Having a VCA diploma is becoming increasingly self-evident for people who work in construction or otherwise work with their hands. A VCA diploma stands for safety and limiting the risks of industrial accidents. However, it is not easy for everyone to obtain such a diploma - for example, for foreign workers who have a poor command of the Dutch language - and the costs are not too expensive either. Many entrepreneurs in construction or similar sectors regularly wonder: is such a VCA diploma really necessary?
That question naturally arises from a number of underlying questions, ambiguities or objections. In this blog we would like to take you through the three most important questions surrounding the VCA.
Not all my jobs and work require a VCA diploma. Can't I work around it?
A VCA diploma is only necessary for specific activities in which risks lurk. However, the diploma is often requested by customers or clients, even if the concrete work does not directly require the possession of a VCA diploma. This is because customers usually take risks (and thus liability) want to avoid as much as possible.
Incidentally, it is not always entirely clear whether or not activities that require a VCA diploma should indeed be carried out. For example, a gardener who needs to replant a garden may run into such work if weeds need to be destroyed with pesticides required. A customer often cannot estimate this in advance. To be on the safe side, a VCA diploma is then requested.
A VCA diploma is expensive. Is it worth the investment?
A VCA diploma indeed costs a lot of money. Missing assignments too. And that will increasingly happen if your employees do not have a VCA diploma. The proportion of assignments that you can accept without employees with a VCA diploma is steadily declining. Many contractors no longer work with parties that employ workers without such a diploma. The question of exactly which activities must be carried out is then no longer even raised.
The VCA diploma is therefore seen as a kind of quality stamp and as a guarantee that work will be carried out in a risk-reducing manner. The time when such a diploma was considered a necessary formality is a bit over. Clients simply want to work safely and they also want to see justification for this. That is your VCA diploma. Ultimately, such a diploma pays for itself, because you can simply expect many more assignments. You may even be able to charge higher rates if you can properly substantiate that your employees work safely, cause few risks and can therefore professionally complete a project. Then a VCA diploma pays for itself very quickly.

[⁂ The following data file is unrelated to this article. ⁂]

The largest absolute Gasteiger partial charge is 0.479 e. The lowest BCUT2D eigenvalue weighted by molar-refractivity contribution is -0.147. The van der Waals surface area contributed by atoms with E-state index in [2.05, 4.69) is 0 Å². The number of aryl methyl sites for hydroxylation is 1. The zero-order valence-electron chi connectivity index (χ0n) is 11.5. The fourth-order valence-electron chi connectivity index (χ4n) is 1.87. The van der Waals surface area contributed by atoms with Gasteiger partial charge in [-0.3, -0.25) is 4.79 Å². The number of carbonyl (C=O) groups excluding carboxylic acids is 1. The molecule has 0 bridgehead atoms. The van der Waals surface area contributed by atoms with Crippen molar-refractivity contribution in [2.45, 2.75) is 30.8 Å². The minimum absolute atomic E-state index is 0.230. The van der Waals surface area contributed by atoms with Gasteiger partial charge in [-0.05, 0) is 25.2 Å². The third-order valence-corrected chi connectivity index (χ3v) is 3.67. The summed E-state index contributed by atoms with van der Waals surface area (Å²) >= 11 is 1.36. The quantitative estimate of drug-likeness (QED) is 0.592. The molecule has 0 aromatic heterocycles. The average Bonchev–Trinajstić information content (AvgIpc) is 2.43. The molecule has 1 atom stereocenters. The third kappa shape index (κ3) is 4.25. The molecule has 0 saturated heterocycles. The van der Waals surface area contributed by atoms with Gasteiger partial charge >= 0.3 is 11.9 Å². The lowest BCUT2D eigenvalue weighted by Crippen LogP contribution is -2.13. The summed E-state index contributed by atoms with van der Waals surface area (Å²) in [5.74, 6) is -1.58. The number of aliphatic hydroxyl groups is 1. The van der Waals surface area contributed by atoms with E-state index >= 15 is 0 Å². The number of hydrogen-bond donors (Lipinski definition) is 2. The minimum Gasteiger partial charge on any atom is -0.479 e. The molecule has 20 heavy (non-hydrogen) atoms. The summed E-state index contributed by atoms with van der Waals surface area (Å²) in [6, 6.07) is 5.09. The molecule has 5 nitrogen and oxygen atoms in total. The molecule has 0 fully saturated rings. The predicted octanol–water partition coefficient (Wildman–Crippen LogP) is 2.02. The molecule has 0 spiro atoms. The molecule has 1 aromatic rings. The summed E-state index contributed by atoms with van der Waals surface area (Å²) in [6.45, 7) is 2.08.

I pay my employees to provide labor, not to spend days in the school desks. Does a VCA diploma have to take that long?
In addition to an investment in money, obtaining a VCA diploma indeed also requires an investment in time. This is even more expensive for many construction contractors, because an employee who is on the books for days cannot participate in projects.
It is therefore wise to look for a course that takes little time and can still report a high success rate. Consider, for example, a one-day course, so you only have to miss your employee one working day. It is also recommended that you work with a course provider that offers free re-exams to minimize the risk of additional costs. Also look at a provider who offers courses in several places in the country; that saves travel time and travel costs. And finally: a basic diploma is insufficient and one must be VCA Basis or VCA VOL diploma, look for providers that offer (partly) e-learning, so that training time can be flexibly planned in addition to regular work.
This way, employees can obtain their VCA diploma relatively easily and affordably, without having to be removed from your schedule for days. Very handy!